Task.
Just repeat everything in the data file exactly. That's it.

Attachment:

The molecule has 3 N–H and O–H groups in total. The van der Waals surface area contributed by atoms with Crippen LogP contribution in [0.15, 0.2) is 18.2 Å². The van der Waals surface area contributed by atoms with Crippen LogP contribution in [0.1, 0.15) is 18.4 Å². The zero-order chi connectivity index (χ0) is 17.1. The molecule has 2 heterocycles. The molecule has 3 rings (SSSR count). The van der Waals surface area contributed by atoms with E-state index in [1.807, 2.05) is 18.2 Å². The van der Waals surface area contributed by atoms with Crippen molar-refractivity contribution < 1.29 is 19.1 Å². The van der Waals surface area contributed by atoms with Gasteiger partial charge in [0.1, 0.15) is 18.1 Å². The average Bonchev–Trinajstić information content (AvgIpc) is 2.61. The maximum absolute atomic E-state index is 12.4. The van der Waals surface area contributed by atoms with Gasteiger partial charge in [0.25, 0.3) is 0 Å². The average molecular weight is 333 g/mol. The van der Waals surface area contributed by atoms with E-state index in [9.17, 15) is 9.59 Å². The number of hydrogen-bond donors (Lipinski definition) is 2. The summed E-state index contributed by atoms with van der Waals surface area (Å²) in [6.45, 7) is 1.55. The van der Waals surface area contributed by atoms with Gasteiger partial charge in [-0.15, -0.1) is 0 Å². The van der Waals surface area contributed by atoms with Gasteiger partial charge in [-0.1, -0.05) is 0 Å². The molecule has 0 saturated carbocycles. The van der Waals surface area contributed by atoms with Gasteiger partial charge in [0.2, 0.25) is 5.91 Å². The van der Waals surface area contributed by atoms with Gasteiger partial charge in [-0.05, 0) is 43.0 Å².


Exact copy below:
The molecule has 3 N–H and O–H groups in total. The van der Waals surface area contributed by atoms with Crippen LogP contribution in [0.15, 0.2) is 18.2 Å². The van der Waals surface area contributed by atoms with Crippen LogP contribution in [0.1, 0.15) is 18.4 Å². The zero-order chi connectivity index (χ0) is 17.1. The molecule has 2 heterocycles. The molecule has 3 rings (SSSR count). The van der Waals surface area contributed by atoms with E-state index in [1.807, 2.05) is 18.2 Å². The van der Waals surface area contributed by atoms with Crippen molar-refractivity contribution < 1.29 is 19.1 Å². The van der Waals surface area contributed by atoms with Gasteiger partial charge in [0.1, 0.15) is 18.1 Å². The average Bonchev–Trinajstić information content (AvgIpc) is 2.61. The maximum absolute atomic E-state index is 12.4. The van der Waals surface area contributed by atoms with Gasteiger partial charge in [0.25, 0.3) is 0 Å². The average molecular weight is 333 g/mol. The van der Waals surface area contributed by atoms with E-state index in [9.17, 15) is 9.59 Å². The number of hydrogen-bond donors (Lipinski definition) is 2. The summed E-state index contributed by atoms with van der Waals surface area (Å²) in [6.45, 7) is 1.55. The van der Waals surface area contributed by atoms with Gasteiger partial charge in [-0.15, -0.1) is 0 Å². The van der Waals surface area contributed by atoms with Gasteiger partial charge in [-0.1, -0.05) is 0 Å². The molecule has 0 saturated carbocycles. The van der Waals surface area contributed by atoms with Gasteiger partial charge in [0.2, 0.25) is 5.91 Å². The van der Waals surface area contributed by atoms with Gasteiger partial charge in [-0.05, 0) is 43.0 Å².